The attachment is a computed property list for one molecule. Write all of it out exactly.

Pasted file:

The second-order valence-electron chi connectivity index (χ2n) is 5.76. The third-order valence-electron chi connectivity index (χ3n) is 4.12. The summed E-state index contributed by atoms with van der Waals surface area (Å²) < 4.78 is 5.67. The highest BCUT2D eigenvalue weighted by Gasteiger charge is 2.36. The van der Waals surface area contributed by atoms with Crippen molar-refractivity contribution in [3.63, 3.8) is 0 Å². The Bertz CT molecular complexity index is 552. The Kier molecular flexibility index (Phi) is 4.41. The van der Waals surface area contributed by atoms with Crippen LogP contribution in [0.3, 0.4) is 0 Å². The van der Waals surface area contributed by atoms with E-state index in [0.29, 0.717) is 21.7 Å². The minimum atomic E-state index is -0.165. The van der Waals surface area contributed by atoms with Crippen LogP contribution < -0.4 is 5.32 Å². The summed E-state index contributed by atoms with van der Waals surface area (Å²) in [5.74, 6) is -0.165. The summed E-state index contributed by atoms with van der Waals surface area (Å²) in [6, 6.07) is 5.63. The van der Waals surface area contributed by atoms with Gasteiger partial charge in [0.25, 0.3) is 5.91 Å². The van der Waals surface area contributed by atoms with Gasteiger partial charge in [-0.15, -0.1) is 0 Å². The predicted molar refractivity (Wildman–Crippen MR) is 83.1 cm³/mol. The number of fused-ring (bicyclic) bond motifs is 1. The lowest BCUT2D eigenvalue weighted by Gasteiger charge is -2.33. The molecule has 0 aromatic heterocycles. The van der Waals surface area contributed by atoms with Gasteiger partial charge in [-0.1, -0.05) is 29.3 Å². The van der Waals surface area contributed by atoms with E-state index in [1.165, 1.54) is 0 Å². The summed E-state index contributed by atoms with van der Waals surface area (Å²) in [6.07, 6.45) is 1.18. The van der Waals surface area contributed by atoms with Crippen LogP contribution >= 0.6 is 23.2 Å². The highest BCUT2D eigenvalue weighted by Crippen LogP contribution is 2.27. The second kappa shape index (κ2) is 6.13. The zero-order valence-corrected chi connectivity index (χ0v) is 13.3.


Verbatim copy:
The second-order valence-electron chi connectivity index (χ2n) is 5.76. The third-order valence-electron chi connectivity index (χ3n) is 4.12. The summed E-state index contributed by atoms with van der Waals surface area (Å²) < 4.78 is 5.67. The highest BCUT2D eigenvalue weighted by Gasteiger charge is 2.36. The van der Waals surface area contributed by atoms with Crippen molar-refractivity contribution in [3.63, 3.8) is 0 Å². The Bertz CT molecular complexity index is 552. The Kier molecular flexibility index (Phi) is 4.41. The van der Waals surface area contributed by atoms with Crippen LogP contribution in [0.3, 0.4) is 0 Å². The van der Waals surface area contributed by atoms with E-state index in [0.29, 0.717) is 21.7 Å². The minimum atomic E-state index is -0.165. The van der Waals surface area contributed by atoms with Crippen LogP contribution < -0.4 is 5.32 Å². The summed E-state index contributed by atoms with van der Waals surface area (Å²) in [5.74, 6) is -0.165. The summed E-state index contributed by atoms with van der Waals surface area (Å²) in [6, 6.07) is 5.63. The van der Waals surface area contributed by atoms with Gasteiger partial charge in [0.25, 0.3) is 5.91 Å². The van der Waals surface area contributed by atoms with Gasteiger partial charge in [-0.15, -0.1) is 0 Å². The predicted molar refractivity (Wildman–Crippen MR) is 83.1 cm³/mol. The number of fused-ring (bicyclic) bond motifs is 1. The lowest BCUT2D eigenvalue weighted by Gasteiger charge is -2.33. The molecule has 0 aromatic heterocycles. The van der Waals surface area contributed by atoms with Gasteiger partial charge in [-0.1, -0.05) is 29.3 Å². The van der Waals surface area contributed by atoms with E-state index in [1.165, 1.54) is 0 Å². The summed E-state index contributed by atoms with van der Waals surface area (Å²) in [6.07, 6.45) is 1.18. The van der Waals surface area contributed by atoms with Crippen LogP contribution >= 0.6 is 23.2 Å². The highest BCUT2D eigenvalue weighted by Crippen LogP contribution is 2.27. The second kappa shape index (κ2) is 6.13. The zero-order valence-corrected chi connectivity index (χ0v) is 13.3.